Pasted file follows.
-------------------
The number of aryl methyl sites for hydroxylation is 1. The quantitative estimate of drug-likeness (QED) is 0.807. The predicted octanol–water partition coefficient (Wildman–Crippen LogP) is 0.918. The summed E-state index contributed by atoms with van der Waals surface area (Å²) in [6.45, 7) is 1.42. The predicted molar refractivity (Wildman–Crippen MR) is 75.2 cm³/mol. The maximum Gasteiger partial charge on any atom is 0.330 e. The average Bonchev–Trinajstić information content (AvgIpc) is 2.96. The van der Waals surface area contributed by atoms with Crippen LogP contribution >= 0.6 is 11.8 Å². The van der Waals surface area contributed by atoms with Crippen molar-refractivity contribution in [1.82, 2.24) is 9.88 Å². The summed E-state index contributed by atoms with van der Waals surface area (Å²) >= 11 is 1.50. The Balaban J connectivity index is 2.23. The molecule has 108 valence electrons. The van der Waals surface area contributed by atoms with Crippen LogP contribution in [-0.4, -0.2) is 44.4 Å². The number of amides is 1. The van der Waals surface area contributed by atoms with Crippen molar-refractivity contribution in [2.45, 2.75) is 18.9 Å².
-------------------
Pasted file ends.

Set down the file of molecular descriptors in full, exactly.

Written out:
The number of aryl methyl sites for hydroxylation is 1. The quantitative estimate of drug-likeness (QED) is 0.807. The predicted octanol–water partition coefficient (Wildman–Crippen LogP) is 0.918. The summed E-state index contributed by atoms with van der Waals surface area (Å²) in [6.45, 7) is 1.42. The predicted molar refractivity (Wildman–Crippen MR) is 75.2 cm³/mol. The maximum Gasteiger partial charge on any atom is 0.330 e. The average Bonchev–Trinajstić information content (AvgIpc) is 2.96. The van der Waals surface area contributed by atoms with Crippen LogP contribution >= 0.6 is 11.8 Å². The van der Waals surface area contributed by atoms with Crippen molar-refractivity contribution in [1.82, 2.24) is 9.88 Å². The summed E-state index contributed by atoms with van der Waals surface area (Å²) >= 11 is 1.50. The Balaban J connectivity index is 2.23. The molecule has 108 valence electrons. The van der Waals surface area contributed by atoms with Crippen LogP contribution in [-0.4, -0.2) is 44.4 Å². The number of amides is 1. The van der Waals surface area contributed by atoms with Crippen molar-refractivity contribution in [2.45, 2.75) is 18.9 Å².